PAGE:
Chesapeake Bay rockfish reproduction study shows juvenile fish increased by 12.5% over last year

Posted 10/20/22

ANNAPOLIS — The Maryland Department of Natural Resources announced results of this year’s juvenile striped bass survey, which tracks the reproductive success of the iconic fish in …

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Chesapeake Bay rockfish reproduction study shows juvenile fish increased by 12.5% over last year

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ANNAPOLIS — The Maryland Department of Natural Resources announced results of this year’s juvenile striped bass survey, which tracks the reproductive success of the iconic fish in the Chesapeake Bay.

The 2022 young-of-year index is 3.6, which is 12.5% higher than last year’s result of 3.2, but remains below the long-term average of 11.3.

The Atlantic coastal striped bass population has decreased in size, but is still capable of strong reproduction with the right environmental conditions. Variable spawning success is a well-known characteristic of the species. Biologists continue to examine factors that might limit spawning success.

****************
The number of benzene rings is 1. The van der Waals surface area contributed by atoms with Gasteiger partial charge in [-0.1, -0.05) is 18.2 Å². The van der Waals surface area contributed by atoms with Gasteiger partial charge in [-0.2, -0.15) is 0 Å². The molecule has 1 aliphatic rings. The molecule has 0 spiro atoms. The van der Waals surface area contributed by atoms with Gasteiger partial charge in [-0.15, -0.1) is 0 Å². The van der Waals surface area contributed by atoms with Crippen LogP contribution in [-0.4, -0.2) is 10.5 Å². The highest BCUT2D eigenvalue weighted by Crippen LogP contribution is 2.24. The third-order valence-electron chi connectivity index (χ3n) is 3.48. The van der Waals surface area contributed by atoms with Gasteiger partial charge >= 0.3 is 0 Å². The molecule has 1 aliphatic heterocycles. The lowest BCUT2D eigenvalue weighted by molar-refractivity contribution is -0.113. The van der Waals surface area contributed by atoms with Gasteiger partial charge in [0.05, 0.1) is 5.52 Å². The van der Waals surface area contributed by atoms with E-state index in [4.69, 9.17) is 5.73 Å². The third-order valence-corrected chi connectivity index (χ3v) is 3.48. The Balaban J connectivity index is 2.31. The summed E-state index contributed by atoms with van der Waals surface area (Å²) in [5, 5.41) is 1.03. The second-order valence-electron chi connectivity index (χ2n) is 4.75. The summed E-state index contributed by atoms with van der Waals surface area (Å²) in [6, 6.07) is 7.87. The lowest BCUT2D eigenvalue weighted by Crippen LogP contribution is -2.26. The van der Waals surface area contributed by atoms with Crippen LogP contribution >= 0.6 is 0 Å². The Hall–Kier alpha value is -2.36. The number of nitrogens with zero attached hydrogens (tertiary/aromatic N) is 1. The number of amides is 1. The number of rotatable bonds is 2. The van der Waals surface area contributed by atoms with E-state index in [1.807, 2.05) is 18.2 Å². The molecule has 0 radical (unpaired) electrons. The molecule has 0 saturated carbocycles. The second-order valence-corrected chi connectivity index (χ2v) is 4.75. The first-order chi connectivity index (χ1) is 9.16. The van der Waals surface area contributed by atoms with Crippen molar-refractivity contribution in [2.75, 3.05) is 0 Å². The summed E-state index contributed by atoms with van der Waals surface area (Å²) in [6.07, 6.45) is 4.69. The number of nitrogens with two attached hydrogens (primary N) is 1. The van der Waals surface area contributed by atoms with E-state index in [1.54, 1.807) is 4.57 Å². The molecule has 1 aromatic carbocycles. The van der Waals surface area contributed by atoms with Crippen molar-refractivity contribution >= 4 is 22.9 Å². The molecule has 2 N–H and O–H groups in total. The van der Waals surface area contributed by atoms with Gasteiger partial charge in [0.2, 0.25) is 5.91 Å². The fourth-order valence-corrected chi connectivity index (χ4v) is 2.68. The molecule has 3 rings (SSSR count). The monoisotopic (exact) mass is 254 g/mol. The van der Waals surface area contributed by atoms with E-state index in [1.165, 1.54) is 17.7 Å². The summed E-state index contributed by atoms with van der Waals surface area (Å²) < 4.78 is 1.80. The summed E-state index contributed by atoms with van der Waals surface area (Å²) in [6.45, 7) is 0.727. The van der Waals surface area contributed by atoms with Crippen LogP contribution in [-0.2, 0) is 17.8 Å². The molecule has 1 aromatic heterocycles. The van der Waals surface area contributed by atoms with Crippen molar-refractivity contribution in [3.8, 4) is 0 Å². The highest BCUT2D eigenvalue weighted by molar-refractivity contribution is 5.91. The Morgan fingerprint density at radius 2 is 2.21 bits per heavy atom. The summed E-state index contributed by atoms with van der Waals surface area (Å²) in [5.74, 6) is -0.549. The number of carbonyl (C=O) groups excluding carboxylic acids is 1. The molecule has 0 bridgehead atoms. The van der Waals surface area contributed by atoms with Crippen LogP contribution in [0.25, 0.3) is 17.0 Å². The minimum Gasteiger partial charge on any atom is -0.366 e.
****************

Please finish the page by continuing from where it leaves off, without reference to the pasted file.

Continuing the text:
Biologists captured more than 40,000 fish of 58 different species during the 3-month survey. One positive result was the increased abundance of spot, a popular species used for food and bait. Spot abundance was the highest observed in over a decade.

Atlantic Coast states enacted responsible conservation measures in recent years to reduce harvest and protect striped bass during the spawning season. Maryland will work with other states in the Atlantic States Marine Fisheries Commission to develop additional measures to enhance the striped bass population through the Atlantic striped bass fishery management plan.

For this annual survey, fishery managers examine 22 sites located in four major spawning areas: the Choptank, Nanticoke, and Potomac rivers, and the upper Chesapeake Bay. Biologists visit each site three times per summer, collecting fish with two sweeps of a 100-foot beach seine net. The index represents the average number of recently hatched striped bass captured in each sample.

The Virginia Institute of Marine Science conducts a similar survey in the southern portion of Chesapeake Bay.

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